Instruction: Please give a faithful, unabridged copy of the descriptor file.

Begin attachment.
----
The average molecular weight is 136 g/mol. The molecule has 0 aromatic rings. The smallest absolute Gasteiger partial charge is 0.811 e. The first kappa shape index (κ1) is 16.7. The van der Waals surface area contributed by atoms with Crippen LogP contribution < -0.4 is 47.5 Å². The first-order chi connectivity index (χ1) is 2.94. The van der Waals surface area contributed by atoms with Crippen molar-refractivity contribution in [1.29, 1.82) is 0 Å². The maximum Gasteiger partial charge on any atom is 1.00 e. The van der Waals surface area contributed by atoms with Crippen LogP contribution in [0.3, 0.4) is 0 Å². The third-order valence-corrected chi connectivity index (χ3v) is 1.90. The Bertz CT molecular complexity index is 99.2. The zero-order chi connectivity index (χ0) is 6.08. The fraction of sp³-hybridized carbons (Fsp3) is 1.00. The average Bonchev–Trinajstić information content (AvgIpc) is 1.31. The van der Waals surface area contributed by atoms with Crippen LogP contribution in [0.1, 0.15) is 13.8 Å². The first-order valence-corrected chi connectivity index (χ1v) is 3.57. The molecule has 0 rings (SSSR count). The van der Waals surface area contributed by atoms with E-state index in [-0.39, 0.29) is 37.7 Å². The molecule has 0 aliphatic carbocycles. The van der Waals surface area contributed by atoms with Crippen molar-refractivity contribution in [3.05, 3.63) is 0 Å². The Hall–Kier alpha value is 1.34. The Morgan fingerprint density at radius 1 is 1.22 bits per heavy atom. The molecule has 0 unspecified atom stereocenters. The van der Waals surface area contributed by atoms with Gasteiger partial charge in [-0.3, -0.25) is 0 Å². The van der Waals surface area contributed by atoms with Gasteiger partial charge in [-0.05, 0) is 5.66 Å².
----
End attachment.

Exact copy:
The average molecular weight is 136 g/mol. The molecule has 0 aromatic rings. The smallest absolute Gasteiger partial charge is 0.811 e. The first kappa shape index (κ1) is 16.7. The van der Waals surface area contributed by atoms with Crippen LogP contribution < -0.4 is 47.5 Å². The first-order chi connectivity index (χ1) is 2.94. The van der Waals surface area contributed by atoms with Crippen molar-refractivity contribution in [1.29, 1.82) is 0 Å². The maximum Gasteiger partial charge on any atom is 1.00 e. The van der Waals surface area contributed by atoms with Crippen LogP contribution in [0.3, 0.4) is 0 Å². The third-order valence-corrected chi connectivity index (χ3v) is 1.90. The Bertz CT molecular complexity index is 99.2. The zero-order chi connectivity index (χ0) is 6.08. The fraction of sp³-hybridized carbons (Fsp3) is 1.00. The average Bonchev–Trinajstić information content (AvgIpc) is 1.31. The van der Waals surface area contributed by atoms with Crippen LogP contribution in [0.1, 0.15) is 13.8 Å². The first-order valence-corrected chi connectivity index (χ1v) is 3.57. The molecule has 0 rings (SSSR count). The van der Waals surface area contributed by atoms with E-state index in [-0.39, 0.29) is 37.7 Å². The molecule has 0 aliphatic carbocycles. The van der Waals surface area contributed by atoms with Crippen molar-refractivity contribution in [3.05, 3.63) is 0 Å². The Hall–Kier alpha value is 1.34. The Morgan fingerprint density at radius 1 is 1.22 bits per heavy atom. The molecule has 0 unspecified atom stereocenters. The van der Waals surface area contributed by atoms with Gasteiger partial charge in [-0.3, -0.25) is 0 Å². The van der Waals surface area contributed by atoms with Gasteiger partial charge in [-0.05, 0) is 5.66 Å².